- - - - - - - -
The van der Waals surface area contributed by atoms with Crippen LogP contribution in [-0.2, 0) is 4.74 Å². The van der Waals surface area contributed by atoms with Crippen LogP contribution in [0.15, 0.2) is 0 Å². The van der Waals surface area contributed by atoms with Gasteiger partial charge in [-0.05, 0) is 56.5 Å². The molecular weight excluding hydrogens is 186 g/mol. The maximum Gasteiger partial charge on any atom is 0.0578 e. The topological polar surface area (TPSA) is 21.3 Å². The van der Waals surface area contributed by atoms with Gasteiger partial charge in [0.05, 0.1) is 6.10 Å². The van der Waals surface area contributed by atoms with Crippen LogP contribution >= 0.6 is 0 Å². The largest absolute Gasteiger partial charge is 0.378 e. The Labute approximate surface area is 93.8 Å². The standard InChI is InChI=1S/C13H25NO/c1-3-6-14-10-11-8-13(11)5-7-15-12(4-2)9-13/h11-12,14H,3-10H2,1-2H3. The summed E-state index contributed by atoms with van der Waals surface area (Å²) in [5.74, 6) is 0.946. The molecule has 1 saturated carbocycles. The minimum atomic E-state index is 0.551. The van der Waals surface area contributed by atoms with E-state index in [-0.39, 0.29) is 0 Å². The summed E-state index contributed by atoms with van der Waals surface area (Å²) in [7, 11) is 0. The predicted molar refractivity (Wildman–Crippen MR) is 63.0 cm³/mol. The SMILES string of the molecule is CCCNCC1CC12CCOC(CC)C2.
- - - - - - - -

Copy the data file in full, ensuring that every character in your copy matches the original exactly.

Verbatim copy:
The van der Waals surface area contributed by atoms with Crippen LogP contribution in [-0.2, 0) is 4.74 Å². The van der Waals surface area contributed by atoms with Crippen LogP contribution in [0.15, 0.2) is 0 Å². The van der Waals surface area contributed by atoms with Gasteiger partial charge in [-0.05, 0) is 56.5 Å². The molecular weight excluding hydrogens is 186 g/mol. The maximum Gasteiger partial charge on any atom is 0.0578 e. The topological polar surface area (TPSA) is 21.3 Å². The van der Waals surface area contributed by atoms with Gasteiger partial charge in [0.05, 0.1) is 6.10 Å². The van der Waals surface area contributed by atoms with Crippen LogP contribution >= 0.6 is 0 Å². The largest absolute Gasteiger partial charge is 0.378 e. The Labute approximate surface area is 93.8 Å². The standard InChI is InChI=1S/C13H25NO/c1-3-6-14-10-11-8-13(11)5-7-15-12(4-2)9-13/h11-12,14H,3-10H2,1-2H3. The summed E-state index contributed by atoms with van der Waals surface area (Å²) in [5.74, 6) is 0.946. The molecule has 1 saturated carbocycles. The minimum atomic E-state index is 0.551. The van der Waals surface area contributed by atoms with E-state index in [-0.39, 0.29) is 0 Å². The summed E-state index contributed by atoms with van der Waals surface area (Å²) in [7, 11) is 0. The predicted molar refractivity (Wildman–Crippen MR) is 63.0 cm³/mol. The SMILES string of the molecule is CCCNCC1CC12CCOC(CC)C2.